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Eggshells can be used as a source of minerals, especially calcium

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Don't throw away all those minerals - use them!

Citric acid to extract calcium

A cheap way to boost bones, skin elasticity and joints

Eggshells are made out of 19 minerals and the inner egg membrane is rich in collagen. So ideally, consuming them will be good for your bones and joints. The most abundant mineral is calcium and it is easy to make a good calcium citrate supplement out of them. Calcium citrate is one of the most popular forms of calcium to take because it is more acidic and thus able to bond to the cells that transport it to the bone tissue. It is no good just grinding up the eggshells because they will be too alkaline and will behave like an antacid instead. For people who suffer from weakening bones (osteoporosis) there may already be a problem with insufficient hydrochloric acid in the stomach. This is why extracting calcium from eggshells using vinegar, lemon juice, vitamin C or citric acid makes perfect sense. 

How much calcium would be needed?

Three eggshells will deliver enough calcium to meet your daily requirements for a week. On average it will provide about 7 x 250 mg doses of elemental calcium. It will also make other minerals that are present in our bones and teeth such as magnesium, boron, copper, manganese, molybdenum, sulphur, silicon and zinc available to us.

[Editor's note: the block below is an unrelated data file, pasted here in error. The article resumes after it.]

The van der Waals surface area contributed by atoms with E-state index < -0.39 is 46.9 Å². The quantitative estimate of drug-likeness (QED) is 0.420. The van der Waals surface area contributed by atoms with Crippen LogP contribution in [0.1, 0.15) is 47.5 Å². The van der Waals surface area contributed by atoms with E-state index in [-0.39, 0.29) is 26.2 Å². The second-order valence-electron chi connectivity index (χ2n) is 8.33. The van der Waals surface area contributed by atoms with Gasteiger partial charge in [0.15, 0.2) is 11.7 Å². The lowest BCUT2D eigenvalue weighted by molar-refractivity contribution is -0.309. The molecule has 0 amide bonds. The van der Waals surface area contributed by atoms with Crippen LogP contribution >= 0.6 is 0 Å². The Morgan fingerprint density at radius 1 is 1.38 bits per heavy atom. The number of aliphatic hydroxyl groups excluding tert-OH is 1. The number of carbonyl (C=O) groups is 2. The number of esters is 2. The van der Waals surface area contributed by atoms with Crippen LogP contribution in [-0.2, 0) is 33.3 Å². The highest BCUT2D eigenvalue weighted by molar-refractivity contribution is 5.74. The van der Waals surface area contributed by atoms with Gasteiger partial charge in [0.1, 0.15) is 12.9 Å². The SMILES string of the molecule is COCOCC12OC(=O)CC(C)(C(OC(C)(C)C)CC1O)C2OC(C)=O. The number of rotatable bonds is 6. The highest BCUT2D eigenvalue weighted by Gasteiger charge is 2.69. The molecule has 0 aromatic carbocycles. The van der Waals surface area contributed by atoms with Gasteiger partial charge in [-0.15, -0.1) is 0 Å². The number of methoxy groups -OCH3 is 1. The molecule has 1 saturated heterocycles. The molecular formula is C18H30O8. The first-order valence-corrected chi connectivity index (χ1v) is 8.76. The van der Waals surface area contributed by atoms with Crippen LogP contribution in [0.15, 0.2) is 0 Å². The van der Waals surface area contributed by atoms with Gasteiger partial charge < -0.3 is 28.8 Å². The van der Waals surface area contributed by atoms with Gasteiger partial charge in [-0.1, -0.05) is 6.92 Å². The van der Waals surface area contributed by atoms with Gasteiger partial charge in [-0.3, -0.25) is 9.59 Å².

Why do we include the membrane?

The eggshell membrane is made out of collagen for connective tissue support and sagging skin, glucosamine and chondroitin to build cartilage in joints and hyaluronic acid - a substance that draws moisture into the joints and skin. Hyaluronic acid and collagen are present in expensive skin creams. Ideally we should peel off this membrane when we eat eggs and somehow consume it or use it on the skin. (I don't have any gourmet recipes - it's just a suggestion!)

Organic eggs are best to use because the shells are richer in minerals

When we can get organic farm eggs, it is certainly worth using every bit of natural goodness. Here are two methods that will deliver an acidic and more absorbable form of calcium to keep your bones and joints from crumbling and will also give you a free natural face lift! The creamy residue can be used as a rejuvenating facial treatment. You will immediately feel the effects.

First option: Leech Calcium off a hard boiled egg with an acidic solution

boiled egg in acidic solution
Same egg 2 hours later
Place one or two hard boiled eggs in a jar of white vinegar for a few days and the calcium carbonate will dissolve off the shell and into the vinegar, along with many of the trace elements. It is best to use a boiled egg because cooking will kill off any bacteria that may be present. You can also peel the eggs and then place the shells in the vinegar. As you can see in the picture, the egg loses a layer of calcium after two hours and the glass gets fizzy. A creamy white and rather sour solution develops after a day or two.  Strain off the solution and keep it in the fridge. Drink some before your main meals. This provides a substantial source of calcium as well as other minerals and trace elements. When calcium is delivered in an acidic carrier it is easier to assimilate. Some people object to the taste, so they may prefer the second method, using citric acid. With this technique you will also get a small amount eggshell membrane extracts.

Second method - for making a large quantity to keep and freeze